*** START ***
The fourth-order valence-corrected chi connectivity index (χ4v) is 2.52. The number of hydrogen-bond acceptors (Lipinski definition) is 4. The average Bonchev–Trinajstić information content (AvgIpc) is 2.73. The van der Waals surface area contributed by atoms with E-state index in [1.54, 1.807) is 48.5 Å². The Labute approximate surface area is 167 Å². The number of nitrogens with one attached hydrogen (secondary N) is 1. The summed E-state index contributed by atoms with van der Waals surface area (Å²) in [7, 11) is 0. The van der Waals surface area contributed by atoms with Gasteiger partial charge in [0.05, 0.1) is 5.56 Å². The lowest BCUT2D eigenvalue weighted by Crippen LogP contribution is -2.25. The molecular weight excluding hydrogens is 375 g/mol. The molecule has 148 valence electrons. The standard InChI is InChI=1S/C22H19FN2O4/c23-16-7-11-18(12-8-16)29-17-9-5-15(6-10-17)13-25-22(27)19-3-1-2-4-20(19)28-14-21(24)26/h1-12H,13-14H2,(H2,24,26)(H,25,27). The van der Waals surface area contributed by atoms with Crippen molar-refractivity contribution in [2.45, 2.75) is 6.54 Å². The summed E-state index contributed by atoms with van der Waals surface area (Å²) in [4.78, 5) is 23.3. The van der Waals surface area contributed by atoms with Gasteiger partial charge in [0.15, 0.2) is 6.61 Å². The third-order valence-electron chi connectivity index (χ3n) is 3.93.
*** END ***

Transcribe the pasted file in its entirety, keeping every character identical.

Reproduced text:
The fourth-order valence-corrected chi connectivity index (χ4v) is 2.52. The number of hydrogen-bond acceptors (Lipinski definition) is 4. The average Bonchev–Trinajstić information content (AvgIpc) is 2.73. The van der Waals surface area contributed by atoms with E-state index in [1.54, 1.807) is 48.5 Å². The Labute approximate surface area is 167 Å². The number of nitrogens with one attached hydrogen (secondary N) is 1. The summed E-state index contributed by atoms with van der Waals surface area (Å²) in [7, 11) is 0. The van der Waals surface area contributed by atoms with Gasteiger partial charge in [0.05, 0.1) is 5.56 Å². The lowest BCUT2D eigenvalue weighted by Crippen LogP contribution is -2.25. The molecular weight excluding hydrogens is 375 g/mol. The molecule has 148 valence electrons. The standard InChI is InChI=1S/C22H19FN2O4/c23-16-7-11-18(12-8-16)29-17-9-5-15(6-10-17)13-25-22(27)19-3-1-2-4-20(19)28-14-21(24)26/h1-12H,13-14H2,(H2,24,26)(H,25,27). The van der Waals surface area contributed by atoms with Crippen molar-refractivity contribution in [2.45, 2.75) is 6.54 Å². The summed E-state index contributed by atoms with van der Waals surface area (Å²) in [4.78, 5) is 23.3. The van der Waals surface area contributed by atoms with Gasteiger partial charge in [0.15, 0.2) is 6.61 Å². The third-order valence-electron chi connectivity index (χ3n) is 3.93.